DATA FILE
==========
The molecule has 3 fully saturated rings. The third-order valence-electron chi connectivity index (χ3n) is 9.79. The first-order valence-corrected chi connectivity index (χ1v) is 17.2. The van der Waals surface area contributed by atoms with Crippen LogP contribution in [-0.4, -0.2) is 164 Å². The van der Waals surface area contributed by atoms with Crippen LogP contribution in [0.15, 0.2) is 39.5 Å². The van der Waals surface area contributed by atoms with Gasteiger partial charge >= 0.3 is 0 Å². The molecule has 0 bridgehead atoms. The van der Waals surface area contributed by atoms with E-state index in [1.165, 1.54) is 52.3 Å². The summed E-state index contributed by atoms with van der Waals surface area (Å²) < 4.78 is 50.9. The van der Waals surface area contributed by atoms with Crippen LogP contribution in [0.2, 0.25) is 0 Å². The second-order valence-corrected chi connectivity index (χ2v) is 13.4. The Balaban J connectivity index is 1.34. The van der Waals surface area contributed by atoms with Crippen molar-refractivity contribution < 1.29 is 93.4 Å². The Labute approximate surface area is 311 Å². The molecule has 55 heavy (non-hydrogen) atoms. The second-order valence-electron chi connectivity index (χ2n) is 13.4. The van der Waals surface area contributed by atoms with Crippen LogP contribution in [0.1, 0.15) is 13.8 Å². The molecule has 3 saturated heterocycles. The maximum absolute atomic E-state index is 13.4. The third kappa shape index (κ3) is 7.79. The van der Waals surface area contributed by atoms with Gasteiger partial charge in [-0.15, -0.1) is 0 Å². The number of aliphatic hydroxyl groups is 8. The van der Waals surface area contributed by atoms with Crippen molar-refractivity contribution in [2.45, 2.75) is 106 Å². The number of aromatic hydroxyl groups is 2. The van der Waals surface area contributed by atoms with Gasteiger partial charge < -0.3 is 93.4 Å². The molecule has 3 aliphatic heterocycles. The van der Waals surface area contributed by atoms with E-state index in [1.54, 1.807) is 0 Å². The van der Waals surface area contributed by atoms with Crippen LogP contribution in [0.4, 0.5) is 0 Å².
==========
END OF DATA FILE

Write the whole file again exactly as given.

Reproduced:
The molecule has 3 fully saturated rings. The third-order valence-electron chi connectivity index (χ3n) is 9.79. The first-order valence-corrected chi connectivity index (χ1v) is 17.2. The van der Waals surface area contributed by atoms with Crippen LogP contribution in [-0.4, -0.2) is 164 Å². The van der Waals surface area contributed by atoms with Crippen LogP contribution in [0.15, 0.2) is 39.5 Å². The van der Waals surface area contributed by atoms with Gasteiger partial charge >= 0.3 is 0 Å². The molecule has 0 bridgehead atoms. The van der Waals surface area contributed by atoms with E-state index in [1.165, 1.54) is 52.3 Å². The summed E-state index contributed by atoms with van der Waals surface area (Å²) < 4.78 is 50.9. The van der Waals surface area contributed by atoms with Crippen LogP contribution in [0.2, 0.25) is 0 Å². The second-order valence-corrected chi connectivity index (χ2v) is 13.4. The Balaban J connectivity index is 1.34. The van der Waals surface area contributed by atoms with Crippen molar-refractivity contribution < 1.29 is 93.4 Å². The Labute approximate surface area is 311 Å². The molecule has 55 heavy (non-hydrogen) atoms. The second-order valence-electron chi connectivity index (χ2n) is 13.4. The van der Waals surface area contributed by atoms with Crippen LogP contribution in [0.1, 0.15) is 13.8 Å². The molecule has 3 saturated heterocycles. The maximum absolute atomic E-state index is 13.4. The third kappa shape index (κ3) is 7.79. The van der Waals surface area contributed by atoms with Gasteiger partial charge in [-0.15, -0.1) is 0 Å². The number of aliphatic hydroxyl groups is 8. The van der Waals surface area contributed by atoms with Crippen molar-refractivity contribution in [2.45, 2.75) is 106 Å². The number of aromatic hydroxyl groups is 2. The van der Waals surface area contributed by atoms with Gasteiger partial charge < -0.3 is 93.4 Å². The molecule has 3 aliphatic heterocycles. The van der Waals surface area contributed by atoms with E-state index in [1.54, 1.807) is 0 Å². The van der Waals surface area contributed by atoms with Crippen LogP contribution in [0.4, 0.5) is 0 Å².